Munier, as mandolin virtuoso, did not perform to any extent outside of his own country. He contributed many literary articles to the musical journals and frequently acted as adjudicator in musical contests both in Italy and other European countries. In the early days of 1911. Munier visited Antwerp and, on his return journey, spent a few days with his friend Fantauzzi, the mandolinist, residing in Marseilles. He was enthusiastic about plans for an imposing concert in Florence, which were never realized; for he died in his adopted city after a short illness on February 10, 1911 at the age of fifty two. His admirers from all parts of the world subscribed, through the medium of a Milanese music journal, to a bronze shield suitably inscribed which was erected to his memory.
Munier once wrote concerning his early studies on the mandolin. "At the beginning I confess I did not think the mandolin capable of such advancement, and I excluded from my repertoire a number of pieces that I believed impossible of execution; but I thought, studied and worked, then wrote my 'Method,' 'Studies,' solos, and other works, and I became so proficient that I could then execute with ease what I had previously thought impossible."
During his lifetime Carlo Munier published more than three hundred and fifty works, and others remained in manuscript. For the benefit of modern mandolin students, we bring to attention his most important compositions. First, there is his "Mandolin Method" in two volumes, containing over two hundred pages of study material with Italian, French and English text. This method is supplemented by "La Scioglidita", four books of progressive exercises covering all phases of mandolin technic; and "Opus 216", twenty studies for advanced students.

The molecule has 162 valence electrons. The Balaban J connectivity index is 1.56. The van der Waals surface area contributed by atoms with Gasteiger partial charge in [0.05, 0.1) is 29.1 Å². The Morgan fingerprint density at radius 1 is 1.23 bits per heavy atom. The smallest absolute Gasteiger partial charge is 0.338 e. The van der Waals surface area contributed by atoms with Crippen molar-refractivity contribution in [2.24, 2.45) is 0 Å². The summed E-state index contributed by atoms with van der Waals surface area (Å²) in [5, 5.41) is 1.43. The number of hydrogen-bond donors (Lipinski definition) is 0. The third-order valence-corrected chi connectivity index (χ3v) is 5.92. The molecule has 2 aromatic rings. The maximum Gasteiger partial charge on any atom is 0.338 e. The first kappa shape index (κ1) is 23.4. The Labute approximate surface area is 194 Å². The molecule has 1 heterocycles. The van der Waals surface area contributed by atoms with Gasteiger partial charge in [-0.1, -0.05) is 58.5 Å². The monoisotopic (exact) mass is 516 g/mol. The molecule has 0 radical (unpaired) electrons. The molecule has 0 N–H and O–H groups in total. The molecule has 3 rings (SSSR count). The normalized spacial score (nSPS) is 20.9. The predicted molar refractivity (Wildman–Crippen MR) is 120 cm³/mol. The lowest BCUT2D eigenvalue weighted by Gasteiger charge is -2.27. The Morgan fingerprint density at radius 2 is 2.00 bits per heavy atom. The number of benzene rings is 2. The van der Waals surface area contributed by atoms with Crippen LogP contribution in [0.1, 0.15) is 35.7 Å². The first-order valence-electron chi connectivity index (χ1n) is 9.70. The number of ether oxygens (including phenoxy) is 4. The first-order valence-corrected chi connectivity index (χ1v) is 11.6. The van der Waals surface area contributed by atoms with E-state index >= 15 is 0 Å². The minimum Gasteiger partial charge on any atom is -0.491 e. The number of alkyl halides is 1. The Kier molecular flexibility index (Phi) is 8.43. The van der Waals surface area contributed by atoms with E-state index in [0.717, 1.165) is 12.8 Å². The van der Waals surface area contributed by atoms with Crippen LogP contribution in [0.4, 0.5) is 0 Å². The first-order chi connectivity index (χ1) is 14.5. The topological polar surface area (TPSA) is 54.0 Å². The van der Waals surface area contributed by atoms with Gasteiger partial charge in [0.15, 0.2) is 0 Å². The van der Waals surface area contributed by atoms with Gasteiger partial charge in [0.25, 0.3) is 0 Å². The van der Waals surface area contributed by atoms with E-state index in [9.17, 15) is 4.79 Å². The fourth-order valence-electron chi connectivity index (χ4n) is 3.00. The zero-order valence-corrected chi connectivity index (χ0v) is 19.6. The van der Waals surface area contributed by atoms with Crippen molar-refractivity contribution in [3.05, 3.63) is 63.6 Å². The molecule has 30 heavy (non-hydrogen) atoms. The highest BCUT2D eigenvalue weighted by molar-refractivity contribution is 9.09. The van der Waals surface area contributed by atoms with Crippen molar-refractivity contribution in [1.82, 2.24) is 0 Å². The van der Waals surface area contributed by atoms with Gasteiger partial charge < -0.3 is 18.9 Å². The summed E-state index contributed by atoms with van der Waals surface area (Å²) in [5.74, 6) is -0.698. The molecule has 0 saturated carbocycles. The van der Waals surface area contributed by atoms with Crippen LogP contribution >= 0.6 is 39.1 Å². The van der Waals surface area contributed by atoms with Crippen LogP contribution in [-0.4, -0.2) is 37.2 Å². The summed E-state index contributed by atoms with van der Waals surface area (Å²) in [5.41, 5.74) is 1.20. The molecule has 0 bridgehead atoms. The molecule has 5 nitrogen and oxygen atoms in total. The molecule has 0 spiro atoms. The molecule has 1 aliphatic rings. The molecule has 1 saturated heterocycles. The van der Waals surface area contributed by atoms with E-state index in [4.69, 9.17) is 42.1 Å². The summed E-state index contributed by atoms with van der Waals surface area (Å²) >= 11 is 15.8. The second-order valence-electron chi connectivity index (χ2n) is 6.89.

Next we find "Op. 115", lessons in the form of duets; "Op. 228", duets for two mandolins in first position; "Op. 220", duets in first to third position and "Op. 228", duets in all positions; also "Opus 230", a book of ten classic arrangements for three mandolins. For the serious mandolin student these works are indispensable.
Among his finest creations are the three string quartets: "Opus 767 in G-major"; "Op. 128, in D-major" and "Op. 203, in C-major', scored for two mandolins, mandola and lute or mandocello, with optional parts for guitar or piano. There is also quite a number of beautiful arrangements of operatic fantasies and other classic pieces scored for the so-called "Romantic Quartet", two mandolins, mandola and guitar.
His mandolin solos with piano accompaniment are veritable gems and show the mandolin at its best. Here we find the "First Concerto in G major", Capriccio Spagnolo, the "First and Second Mazurka Concertos", Valzer Concerto, Aria Variata, Rossiniana Fantasia, "Bizzaria-Capriccio Concerto", Scene de Ballet de Beriot and the mandolin duo, Canto d'Amore, for unaccompanied mandolins. The performance of any of these numbers by an artist cannot fail to open the eyes of the uninitiated to the true worth and beauty of this much abused and misunderstood instrument, the mandolin.